The type of offence with which you are charged will influence the type of court that deals with the matter. Furthermore, the type of police station interview you give can influence whether you are charged at all, and if so with what. That is why the police station should be considered an important "venue" in its own right, and why it is so important for us to represent you there free of charge.
Generally speaking, the more "routine" cases are dealt with in the Magistrate's court, where the court's sentencing powers are more limited in comparison to those of the Crown court.
There are a number of offences that can only be dealt with in the Magistrate's court, such as excess alcohol, speeding, no insurance, failing to provide specimens and driving without due care and attention. Some offences are called either way offences. They can be dealt with in either the Magistrate's court or the Crown court such and include offences such as dangerous driving and causing death by careless driving. Only a few offences can be dealt with in the crown court alone, e.g. causing death by dangerous driving.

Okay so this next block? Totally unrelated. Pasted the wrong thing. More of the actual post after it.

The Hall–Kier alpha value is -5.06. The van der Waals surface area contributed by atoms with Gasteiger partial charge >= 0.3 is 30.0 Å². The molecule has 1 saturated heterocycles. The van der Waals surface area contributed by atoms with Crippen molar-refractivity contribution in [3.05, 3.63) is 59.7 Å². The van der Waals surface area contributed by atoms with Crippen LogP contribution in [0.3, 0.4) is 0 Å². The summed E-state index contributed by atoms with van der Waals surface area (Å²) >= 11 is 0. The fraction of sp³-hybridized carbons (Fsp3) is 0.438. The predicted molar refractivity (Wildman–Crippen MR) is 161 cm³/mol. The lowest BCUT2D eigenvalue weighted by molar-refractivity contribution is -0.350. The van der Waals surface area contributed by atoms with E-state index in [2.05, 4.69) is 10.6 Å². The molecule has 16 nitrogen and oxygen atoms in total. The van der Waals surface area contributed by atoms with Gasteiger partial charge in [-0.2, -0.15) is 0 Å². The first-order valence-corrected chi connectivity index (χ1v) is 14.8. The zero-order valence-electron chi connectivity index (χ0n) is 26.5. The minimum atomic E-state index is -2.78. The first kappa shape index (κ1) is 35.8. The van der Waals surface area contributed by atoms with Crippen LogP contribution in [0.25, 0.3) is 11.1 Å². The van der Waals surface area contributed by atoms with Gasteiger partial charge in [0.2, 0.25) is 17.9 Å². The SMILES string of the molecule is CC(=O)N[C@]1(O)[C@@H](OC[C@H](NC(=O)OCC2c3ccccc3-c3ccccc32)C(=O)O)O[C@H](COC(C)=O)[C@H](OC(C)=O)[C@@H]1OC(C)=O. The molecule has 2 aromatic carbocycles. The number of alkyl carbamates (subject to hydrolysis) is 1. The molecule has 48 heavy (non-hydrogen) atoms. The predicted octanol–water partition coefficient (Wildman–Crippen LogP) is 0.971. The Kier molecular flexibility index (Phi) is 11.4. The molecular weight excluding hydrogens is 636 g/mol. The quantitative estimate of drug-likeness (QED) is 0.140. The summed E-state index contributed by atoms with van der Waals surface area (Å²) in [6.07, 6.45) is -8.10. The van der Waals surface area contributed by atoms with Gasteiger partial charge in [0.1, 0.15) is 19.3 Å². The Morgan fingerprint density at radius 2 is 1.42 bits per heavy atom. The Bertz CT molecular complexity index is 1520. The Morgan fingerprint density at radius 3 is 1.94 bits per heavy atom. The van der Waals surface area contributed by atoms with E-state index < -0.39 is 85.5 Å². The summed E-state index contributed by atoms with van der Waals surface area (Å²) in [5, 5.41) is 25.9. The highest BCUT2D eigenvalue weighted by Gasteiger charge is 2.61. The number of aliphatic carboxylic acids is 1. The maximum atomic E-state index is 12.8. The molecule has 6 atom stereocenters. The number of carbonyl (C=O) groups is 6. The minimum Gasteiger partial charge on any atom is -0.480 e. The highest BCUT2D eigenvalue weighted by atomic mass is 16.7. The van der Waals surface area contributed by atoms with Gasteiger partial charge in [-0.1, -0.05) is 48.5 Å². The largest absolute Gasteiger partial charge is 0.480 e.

Regardless of the offence with which you are charged, the first hearing will always be in the Magistrate's court. With matters that can be dealt with in either court, this first hearing will be used to determine the court to hear the matter, either for sentence on a guilty plea or a trial on a not guilty plea. For the rare motoring cases that can only be heard in the crown court, then the first hearing in the Magistrate's court will simply be a procedural hearing where the matter is "sent" to the crown court.
A defendant will have a say on venue where the matter is either way and the magistrates are happy to deal with it. At those hearings, the crown court can be elected. This is a decision that needs careful consideration and one that is not to be taken likely. We will work with you to advise on this issue.